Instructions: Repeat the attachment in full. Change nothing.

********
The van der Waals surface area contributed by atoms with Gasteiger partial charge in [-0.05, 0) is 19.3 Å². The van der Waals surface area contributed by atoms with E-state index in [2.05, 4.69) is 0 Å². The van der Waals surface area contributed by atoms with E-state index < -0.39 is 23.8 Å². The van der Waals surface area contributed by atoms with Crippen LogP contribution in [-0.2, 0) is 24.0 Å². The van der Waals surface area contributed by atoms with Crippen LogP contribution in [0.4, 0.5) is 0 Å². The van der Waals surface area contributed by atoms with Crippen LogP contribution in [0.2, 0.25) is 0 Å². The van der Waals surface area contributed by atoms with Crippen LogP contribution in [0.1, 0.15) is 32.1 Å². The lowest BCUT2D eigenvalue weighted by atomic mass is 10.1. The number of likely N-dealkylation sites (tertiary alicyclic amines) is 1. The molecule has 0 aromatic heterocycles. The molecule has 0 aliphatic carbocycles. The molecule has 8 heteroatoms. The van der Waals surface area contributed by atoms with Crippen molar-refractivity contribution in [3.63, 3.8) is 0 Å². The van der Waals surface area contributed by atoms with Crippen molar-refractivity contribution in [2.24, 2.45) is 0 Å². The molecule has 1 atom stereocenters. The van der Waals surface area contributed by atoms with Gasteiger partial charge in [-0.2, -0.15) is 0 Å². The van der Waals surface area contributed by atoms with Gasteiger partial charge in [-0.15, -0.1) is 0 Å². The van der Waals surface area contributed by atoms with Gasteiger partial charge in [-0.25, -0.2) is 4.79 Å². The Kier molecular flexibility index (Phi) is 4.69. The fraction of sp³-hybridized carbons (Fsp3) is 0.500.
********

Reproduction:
The van der Waals surface area contributed by atoms with Gasteiger partial charge in [-0.05, 0) is 19.3 Å². The van der Waals surface area contributed by atoms with E-state index in [2.05, 4.69) is 0 Å². The van der Waals surface area contributed by atoms with E-state index < -0.39 is 23.8 Å². The van der Waals surface area contributed by atoms with Crippen LogP contribution in [-0.2, 0) is 24.0 Å². The van der Waals surface area contributed by atoms with Crippen LogP contribution in [0.4, 0.5) is 0 Å². The van der Waals surface area contributed by atoms with Crippen LogP contribution in [0.2, 0.25) is 0 Å². The van der Waals surface area contributed by atoms with Crippen LogP contribution in [0.1, 0.15) is 32.1 Å². The lowest BCUT2D eigenvalue weighted by atomic mass is 10.1. The number of likely N-dealkylation sites (tertiary alicyclic amines) is 1. The molecule has 0 aromatic heterocycles. The molecule has 0 aliphatic carbocycles. The molecule has 8 heteroatoms. The van der Waals surface area contributed by atoms with Crippen molar-refractivity contribution in [3.63, 3.8) is 0 Å². The van der Waals surface area contributed by atoms with Crippen molar-refractivity contribution in [2.24, 2.45) is 0 Å². The molecule has 1 atom stereocenters. The van der Waals surface area contributed by atoms with Gasteiger partial charge in [-0.2, -0.15) is 0 Å². The van der Waals surface area contributed by atoms with Gasteiger partial charge in [-0.15, -0.1) is 0 Å². The van der Waals surface area contributed by atoms with Gasteiger partial charge in [-0.25, -0.2) is 4.79 Å². The Kier molecular flexibility index (Phi) is 4.69. The fraction of sp³-hybridized carbons (Fsp3) is 0.500.